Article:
Lest you think I'm wearing rose-colored glasses, Ken and I don't prance around the house on tiptoe, sprinkling love dust everywhere.  We get stuck in ruts, on each other's nerves, focused on our own agendas, busy with the kids, work, and school.     But we have these tools in place to help us recognize when we get off track and to get back on to our goals.

I want Ken to look forward to coming home after work.  I want to treat him in a way that will make him proud he married me and not ever question his judgement to propose 15 years ago.   I cherish the little notes Ken leaves for me, sometimes in the funniest places.  I love getting butterflies when he's coming home after being gone on a business trip.  Why not set the standard high for our marriage?

Sunday, March 13, 2011

White House Poetry Jam

It's been an emotional week.  Aside from our own issues with real estate and adoption, we've suffered greatly with friends and family this week.  Marriages ending.  Others on the rocks.  Sick children, fighting to be well.  An 18 year-old son full of promise, now gone from the earth, leaving a precious grieving family, even in their praise and comfort that he is with God Himself.

I'm sure it was partly because of the week that this brought me to tears, but also because of the power with which this man, Joshua Bennett, delivers his message through this passionate poem.  He speaks beautifully about a regret.  I've been friends with many "Tamaras" heard her pain, too.  His poem is moving.  I hope it touches you like it did me. (captioned)

Tuesday, March 8, 2011

The Same Yesterday, Today and Forever

Today has been a trial!  The past several months have been a trial, but today was just a day for crying.  We had several ups and lots of downs.  Ken and I are faced with some major decisions and are totally confused, at this point, as to what God wants us to do.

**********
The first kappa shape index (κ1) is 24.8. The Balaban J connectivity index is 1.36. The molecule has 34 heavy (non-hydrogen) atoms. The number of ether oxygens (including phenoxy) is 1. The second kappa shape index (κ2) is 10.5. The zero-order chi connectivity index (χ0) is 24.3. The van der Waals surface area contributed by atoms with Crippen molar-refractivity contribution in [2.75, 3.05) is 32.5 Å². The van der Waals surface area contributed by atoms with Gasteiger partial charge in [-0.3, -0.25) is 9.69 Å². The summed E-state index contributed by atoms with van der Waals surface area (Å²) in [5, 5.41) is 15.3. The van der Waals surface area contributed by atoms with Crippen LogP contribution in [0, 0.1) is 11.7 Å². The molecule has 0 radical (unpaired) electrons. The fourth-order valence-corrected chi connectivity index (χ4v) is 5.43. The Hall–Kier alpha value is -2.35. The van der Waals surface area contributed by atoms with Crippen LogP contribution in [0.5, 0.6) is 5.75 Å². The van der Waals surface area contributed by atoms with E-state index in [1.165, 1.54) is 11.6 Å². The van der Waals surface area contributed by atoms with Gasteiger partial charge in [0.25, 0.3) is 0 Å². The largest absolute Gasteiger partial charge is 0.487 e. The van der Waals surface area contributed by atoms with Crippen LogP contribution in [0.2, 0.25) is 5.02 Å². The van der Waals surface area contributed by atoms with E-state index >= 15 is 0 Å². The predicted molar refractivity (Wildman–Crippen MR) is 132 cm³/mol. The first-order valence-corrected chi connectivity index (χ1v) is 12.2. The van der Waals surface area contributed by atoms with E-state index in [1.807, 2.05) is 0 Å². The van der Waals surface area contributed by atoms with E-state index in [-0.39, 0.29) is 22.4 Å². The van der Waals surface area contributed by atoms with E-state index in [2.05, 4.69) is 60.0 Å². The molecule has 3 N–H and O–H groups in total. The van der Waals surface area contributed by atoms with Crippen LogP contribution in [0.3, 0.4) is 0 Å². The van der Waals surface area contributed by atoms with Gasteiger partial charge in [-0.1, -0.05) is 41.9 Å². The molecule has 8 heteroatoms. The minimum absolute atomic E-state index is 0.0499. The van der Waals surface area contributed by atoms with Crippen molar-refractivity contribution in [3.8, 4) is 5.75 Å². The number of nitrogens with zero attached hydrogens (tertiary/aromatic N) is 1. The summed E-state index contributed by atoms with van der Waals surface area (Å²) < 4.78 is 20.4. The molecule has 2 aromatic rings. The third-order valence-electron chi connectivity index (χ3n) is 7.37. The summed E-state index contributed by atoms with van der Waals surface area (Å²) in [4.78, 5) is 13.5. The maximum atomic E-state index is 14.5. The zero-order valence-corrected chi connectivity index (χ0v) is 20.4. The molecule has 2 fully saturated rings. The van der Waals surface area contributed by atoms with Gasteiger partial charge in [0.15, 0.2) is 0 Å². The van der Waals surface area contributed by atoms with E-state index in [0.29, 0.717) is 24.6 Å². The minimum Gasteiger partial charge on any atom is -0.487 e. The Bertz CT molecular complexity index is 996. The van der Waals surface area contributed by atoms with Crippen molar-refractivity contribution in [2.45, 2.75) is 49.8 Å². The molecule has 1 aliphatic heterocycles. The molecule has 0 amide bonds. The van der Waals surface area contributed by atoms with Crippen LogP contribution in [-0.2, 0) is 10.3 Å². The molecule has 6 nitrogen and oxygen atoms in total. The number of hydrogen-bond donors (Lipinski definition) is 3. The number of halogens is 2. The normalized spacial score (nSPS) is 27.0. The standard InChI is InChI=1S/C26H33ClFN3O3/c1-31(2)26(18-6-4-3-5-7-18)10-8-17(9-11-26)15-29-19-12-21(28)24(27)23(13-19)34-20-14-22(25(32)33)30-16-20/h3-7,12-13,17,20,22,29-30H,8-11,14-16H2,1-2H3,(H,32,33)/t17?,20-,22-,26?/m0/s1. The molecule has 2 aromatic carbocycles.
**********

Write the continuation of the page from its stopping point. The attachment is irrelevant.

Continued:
Some of the worries that have crept into my head today have been:

We've made some major mistakes along this journey.  I can name a few times Ken and I have made a decision without seeking you, God.  Have we screwed it up?

Through the historical account in scripture about Abraham, Sarah, their son Isaac, his wife Rebekah, and their twins, Esau and Jacob, God has shown me that He is the faithful One.  His faithfulness is not dependent on my wisdom or stupidity, even my rebellion at any given moment.  I can't do anything to mess up his plans, nor can I do anything to make myself worthy of his blessing.

God fulfilled his plans among this crew listed above who lied, connived, deceived, failed and thought they could make happen what God was not making happen. They had times of great faith and righteousness and are called "worthy" for it many times in scripture.  But they weren't perfect.  They messed up.  Christ is perfect.  God sees Christ's perfection in place of my mess.  Jesus IS the Stairway To Heaven. (Cue guitar)

God, we're going what we know you called us to in adopting Tian and Xu.  If we're going down a road you put us on, why isn't it easier?

During the lecture portion of tonight's bible study, Jennifer called our attention to the number of years Isaac and Rebekah had to wait before she was pregnant.  God had made a promise to Abraham to make his descendants many.  That promise had spilled over onto Isaac. Isaac's wife was sought fully with God's leading.  He and Rebekah had 20 long years to wonder, as Jennifer put it, "Why is nothing moving on this path you said you would take me on?"

Yes! I feel that!  The difference is with Isaac's life story, I know how it turns out.  I don't know how our story is going to turn out, but tonight God reminded me...again...of who He is!  He is faithful.  He will do this thing he started.  Since I know the ending to Isaac's story, I know the ending of mine.